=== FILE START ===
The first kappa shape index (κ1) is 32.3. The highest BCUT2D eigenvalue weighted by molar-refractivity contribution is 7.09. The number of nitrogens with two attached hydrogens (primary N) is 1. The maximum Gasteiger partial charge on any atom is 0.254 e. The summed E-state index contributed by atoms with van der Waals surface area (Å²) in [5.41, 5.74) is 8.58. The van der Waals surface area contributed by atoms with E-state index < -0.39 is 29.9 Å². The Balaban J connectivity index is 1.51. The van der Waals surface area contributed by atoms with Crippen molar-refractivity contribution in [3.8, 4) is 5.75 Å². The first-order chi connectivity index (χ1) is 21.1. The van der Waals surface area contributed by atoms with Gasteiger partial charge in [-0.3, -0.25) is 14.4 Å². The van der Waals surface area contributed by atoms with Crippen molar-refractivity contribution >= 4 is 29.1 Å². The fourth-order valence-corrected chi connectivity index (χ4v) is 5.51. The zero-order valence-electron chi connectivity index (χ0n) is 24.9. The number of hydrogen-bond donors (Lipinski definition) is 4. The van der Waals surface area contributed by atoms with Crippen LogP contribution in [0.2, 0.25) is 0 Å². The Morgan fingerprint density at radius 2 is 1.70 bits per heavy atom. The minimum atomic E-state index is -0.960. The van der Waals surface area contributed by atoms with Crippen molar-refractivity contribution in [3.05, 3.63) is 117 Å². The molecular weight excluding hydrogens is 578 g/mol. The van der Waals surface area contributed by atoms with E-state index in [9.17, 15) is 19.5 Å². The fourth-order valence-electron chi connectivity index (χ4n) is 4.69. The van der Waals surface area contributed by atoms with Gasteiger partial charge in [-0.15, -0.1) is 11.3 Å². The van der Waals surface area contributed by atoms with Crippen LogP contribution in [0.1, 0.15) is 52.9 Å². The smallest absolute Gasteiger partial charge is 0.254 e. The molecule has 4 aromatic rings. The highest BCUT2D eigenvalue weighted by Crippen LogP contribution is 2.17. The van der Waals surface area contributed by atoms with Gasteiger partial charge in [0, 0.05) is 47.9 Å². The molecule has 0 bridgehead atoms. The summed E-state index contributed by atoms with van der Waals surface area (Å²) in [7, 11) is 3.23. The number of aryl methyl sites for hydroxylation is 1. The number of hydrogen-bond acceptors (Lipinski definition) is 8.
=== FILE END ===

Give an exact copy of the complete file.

The first kappa shape index (κ1) is 32.3. The highest BCUT2D eigenvalue weighted by molar-refractivity contribution is 7.09. The number of nitrogens with two attached hydrogens (primary N) is 1. The maximum Gasteiger partial charge on any atom is 0.254 e. The summed E-state index contributed by atoms with van der Waals surface area (Å²) in [5.41, 5.74) is 8.58. The van der Waals surface area contributed by atoms with E-state index < -0.39 is 29.9 Å². The Balaban J connectivity index is 1.51. The van der Waals surface area contributed by atoms with Crippen molar-refractivity contribution in [3.8, 4) is 5.75 Å². The first-order chi connectivity index (χ1) is 21.1. The van der Waals surface area contributed by atoms with Gasteiger partial charge in [-0.3, -0.25) is 14.4 Å². The van der Waals surface area contributed by atoms with Crippen molar-refractivity contribution >= 4 is 29.1 Å². The fourth-order valence-corrected chi connectivity index (χ4v) is 5.51. The zero-order valence-electron chi connectivity index (χ0n) is 24.9. The number of hydrogen-bond donors (Lipinski definition) is 4. The van der Waals surface area contributed by atoms with Crippen LogP contribution in [0.2, 0.25) is 0 Å². The Morgan fingerprint density at radius 2 is 1.70 bits per heavy atom. The minimum atomic E-state index is -0.960. The van der Waals surface area contributed by atoms with Crippen molar-refractivity contribution in [3.05, 3.63) is 117 Å². The molecular weight excluding hydrogens is 578 g/mol. The van der Waals surface area contributed by atoms with E-state index in [9.17, 15) is 19.5 Å². The fourth-order valence-electron chi connectivity index (χ4n) is 4.69. The van der Waals surface area contributed by atoms with Gasteiger partial charge in [-0.15, -0.1) is 11.3 Å². The van der Waals surface area contributed by atoms with Crippen LogP contribution in [0.1, 0.15) is 52.9 Å². The smallest absolute Gasteiger partial charge is 0.254 e. The molecule has 4 aromatic rings. The highest BCUT2D eigenvalue weighted by Crippen LogP contribution is 2.17. The van der Waals surface area contributed by atoms with Gasteiger partial charge in [0, 0.05) is 47.9 Å². The molecule has 0 bridgehead atoms. The summed E-state index contributed by atoms with van der Waals surface area (Å²) in [7, 11) is 3.23. The number of aryl methyl sites for hydroxylation is 1. The number of hydrogen-bond acceptors (Lipinski definition) is 8.